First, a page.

The relevant policies of Arizona and Michigan are completely different in this case. Arizona permits recovery for insurance bad faith claims. See Zilisch, 196 Ariz. at 237, 995 P.2d at 279. Michigan does not recognize a separate cause of action for insurance bad faith. Roberts, 422 Mich. at 604, 374 N.W.2d at 909 (citations omitted). As the forum state, Arizona has an interest in making sure that its residents are made whole for injuries caused while in Arizona. However, Defendant correctly points out that Michigan provides a comprehensive law governing no fault claims that permits among other things lifetime attendant care benefits. While Michigan may have an interest in precluding the use of insurance bad faith litigation in light of its expansive No Fault Act, the Court finds that this interest does not create a greater interest in applying Michigan law to Plaintiff's bad faith claim in this case.

After applying the principles of Restatement § § 145, 146, and 6, this Court agrees with the Magistrate Judge and concludes that Arizona law shall apply to Plaintiff's insurance bad faith claim as it has the most significant relationship to the parties.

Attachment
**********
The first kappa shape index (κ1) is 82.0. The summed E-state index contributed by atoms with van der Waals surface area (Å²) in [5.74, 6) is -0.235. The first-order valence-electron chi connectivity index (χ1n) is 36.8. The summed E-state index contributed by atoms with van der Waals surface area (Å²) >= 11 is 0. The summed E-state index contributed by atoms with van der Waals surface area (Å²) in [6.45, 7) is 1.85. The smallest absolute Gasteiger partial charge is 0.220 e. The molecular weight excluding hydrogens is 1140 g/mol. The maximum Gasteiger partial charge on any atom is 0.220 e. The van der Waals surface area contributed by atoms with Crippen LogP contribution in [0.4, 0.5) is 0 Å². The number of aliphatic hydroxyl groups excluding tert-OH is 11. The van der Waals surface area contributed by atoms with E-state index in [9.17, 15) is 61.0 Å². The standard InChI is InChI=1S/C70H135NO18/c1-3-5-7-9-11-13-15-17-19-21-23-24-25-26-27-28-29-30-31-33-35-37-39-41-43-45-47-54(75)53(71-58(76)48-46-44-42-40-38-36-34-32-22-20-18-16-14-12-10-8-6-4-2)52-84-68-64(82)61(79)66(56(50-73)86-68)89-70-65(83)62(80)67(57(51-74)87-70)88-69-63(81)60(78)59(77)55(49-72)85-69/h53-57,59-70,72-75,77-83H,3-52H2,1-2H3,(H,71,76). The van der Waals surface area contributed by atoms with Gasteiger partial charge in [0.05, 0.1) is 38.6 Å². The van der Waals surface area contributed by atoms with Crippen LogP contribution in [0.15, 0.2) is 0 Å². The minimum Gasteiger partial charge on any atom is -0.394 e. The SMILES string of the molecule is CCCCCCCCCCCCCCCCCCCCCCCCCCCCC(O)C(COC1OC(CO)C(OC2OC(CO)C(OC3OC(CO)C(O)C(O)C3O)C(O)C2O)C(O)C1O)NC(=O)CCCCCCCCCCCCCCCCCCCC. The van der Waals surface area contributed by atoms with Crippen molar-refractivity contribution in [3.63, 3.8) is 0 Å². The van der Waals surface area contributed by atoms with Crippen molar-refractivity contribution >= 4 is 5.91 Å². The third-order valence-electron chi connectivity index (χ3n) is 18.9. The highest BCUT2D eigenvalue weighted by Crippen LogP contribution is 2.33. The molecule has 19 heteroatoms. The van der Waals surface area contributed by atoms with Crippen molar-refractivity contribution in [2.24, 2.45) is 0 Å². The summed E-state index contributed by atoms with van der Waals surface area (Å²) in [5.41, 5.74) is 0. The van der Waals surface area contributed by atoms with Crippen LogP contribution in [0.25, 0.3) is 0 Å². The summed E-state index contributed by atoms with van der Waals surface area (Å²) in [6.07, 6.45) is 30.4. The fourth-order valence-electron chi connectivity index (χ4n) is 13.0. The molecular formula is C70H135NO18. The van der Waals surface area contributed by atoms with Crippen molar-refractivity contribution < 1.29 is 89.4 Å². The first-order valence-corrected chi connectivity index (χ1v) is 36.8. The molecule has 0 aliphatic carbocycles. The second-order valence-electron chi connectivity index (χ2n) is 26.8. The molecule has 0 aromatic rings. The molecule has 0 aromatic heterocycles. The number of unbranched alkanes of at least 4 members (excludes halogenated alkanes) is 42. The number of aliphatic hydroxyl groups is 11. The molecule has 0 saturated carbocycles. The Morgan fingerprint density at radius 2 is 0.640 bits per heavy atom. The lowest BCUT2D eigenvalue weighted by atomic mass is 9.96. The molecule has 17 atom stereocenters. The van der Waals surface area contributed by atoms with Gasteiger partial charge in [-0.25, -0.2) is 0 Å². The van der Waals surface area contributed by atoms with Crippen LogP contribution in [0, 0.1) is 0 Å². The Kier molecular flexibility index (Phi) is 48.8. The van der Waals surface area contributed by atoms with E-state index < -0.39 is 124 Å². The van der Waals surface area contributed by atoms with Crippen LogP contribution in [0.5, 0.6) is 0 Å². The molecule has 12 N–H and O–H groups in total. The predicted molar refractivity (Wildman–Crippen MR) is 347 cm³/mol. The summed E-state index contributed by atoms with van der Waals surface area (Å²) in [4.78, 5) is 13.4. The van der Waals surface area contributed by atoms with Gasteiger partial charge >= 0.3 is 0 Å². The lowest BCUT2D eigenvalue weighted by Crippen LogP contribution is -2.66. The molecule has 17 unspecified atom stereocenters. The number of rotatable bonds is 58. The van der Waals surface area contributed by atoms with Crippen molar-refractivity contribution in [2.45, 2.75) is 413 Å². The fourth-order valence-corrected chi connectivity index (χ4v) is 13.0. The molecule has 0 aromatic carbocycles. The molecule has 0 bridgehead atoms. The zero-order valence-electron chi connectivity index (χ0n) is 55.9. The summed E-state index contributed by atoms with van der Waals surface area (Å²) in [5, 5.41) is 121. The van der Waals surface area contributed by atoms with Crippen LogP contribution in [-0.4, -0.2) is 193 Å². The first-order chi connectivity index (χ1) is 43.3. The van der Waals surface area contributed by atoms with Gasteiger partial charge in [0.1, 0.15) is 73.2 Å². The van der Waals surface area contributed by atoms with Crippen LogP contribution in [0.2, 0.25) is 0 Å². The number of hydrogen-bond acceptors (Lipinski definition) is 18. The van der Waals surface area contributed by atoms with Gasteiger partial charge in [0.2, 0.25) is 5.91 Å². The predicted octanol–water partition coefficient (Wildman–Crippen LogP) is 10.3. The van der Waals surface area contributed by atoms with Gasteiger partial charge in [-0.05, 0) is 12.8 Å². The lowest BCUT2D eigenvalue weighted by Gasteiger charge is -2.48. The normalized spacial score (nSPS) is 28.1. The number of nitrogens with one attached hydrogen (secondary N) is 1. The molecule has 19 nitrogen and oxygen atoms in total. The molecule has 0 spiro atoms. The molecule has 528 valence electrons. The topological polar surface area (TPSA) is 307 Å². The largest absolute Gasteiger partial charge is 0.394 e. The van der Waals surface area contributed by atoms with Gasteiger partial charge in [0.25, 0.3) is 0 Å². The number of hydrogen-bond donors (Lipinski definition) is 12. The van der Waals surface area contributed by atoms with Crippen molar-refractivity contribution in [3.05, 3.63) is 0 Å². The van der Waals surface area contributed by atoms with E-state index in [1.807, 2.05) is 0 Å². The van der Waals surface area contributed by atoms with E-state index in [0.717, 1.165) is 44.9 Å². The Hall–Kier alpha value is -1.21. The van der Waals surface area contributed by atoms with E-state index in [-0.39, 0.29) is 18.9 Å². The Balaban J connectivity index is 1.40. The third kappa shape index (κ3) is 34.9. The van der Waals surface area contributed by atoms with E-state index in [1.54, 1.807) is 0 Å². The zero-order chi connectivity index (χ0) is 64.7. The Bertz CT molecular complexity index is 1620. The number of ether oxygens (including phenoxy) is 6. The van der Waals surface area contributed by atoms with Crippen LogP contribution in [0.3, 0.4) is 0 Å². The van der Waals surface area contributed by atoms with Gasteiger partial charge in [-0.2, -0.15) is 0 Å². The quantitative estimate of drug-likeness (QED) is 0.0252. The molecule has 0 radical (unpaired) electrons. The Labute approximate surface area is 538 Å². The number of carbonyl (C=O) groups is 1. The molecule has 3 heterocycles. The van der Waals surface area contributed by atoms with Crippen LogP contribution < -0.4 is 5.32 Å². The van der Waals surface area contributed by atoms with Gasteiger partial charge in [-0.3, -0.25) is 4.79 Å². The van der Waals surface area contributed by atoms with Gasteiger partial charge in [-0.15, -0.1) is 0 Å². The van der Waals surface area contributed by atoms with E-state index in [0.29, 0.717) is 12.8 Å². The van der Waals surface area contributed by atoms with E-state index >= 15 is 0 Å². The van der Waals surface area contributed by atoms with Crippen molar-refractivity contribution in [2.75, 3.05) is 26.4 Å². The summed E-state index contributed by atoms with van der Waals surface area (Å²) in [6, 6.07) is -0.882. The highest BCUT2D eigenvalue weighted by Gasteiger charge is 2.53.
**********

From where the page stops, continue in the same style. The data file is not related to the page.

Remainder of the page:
Defendant further argues that Michigan law should apply even though Plaintiff subsequently moved to Arizona and his resulting injuries were suffered in Arizona. See Pounders, 306 P.3d at 15, 667 P.3d at 358. In Pounders, the plaintiff was exposed to asbestos in New Mexico but was diagnosed with mesothelioma in Arizona years later. Id. The court ascribed minimal significance to the place of injury in its choice of law analysis holding that the plaintiff's move to Arizona was fortuitous and as a result it applied significant weight to the location where the conduct causing the injury occurred. Id. Defendant suggests that the facts in this case are analogous to Pounders and as such, the Court should perform a similar analysis. See Id. This Court disagrees.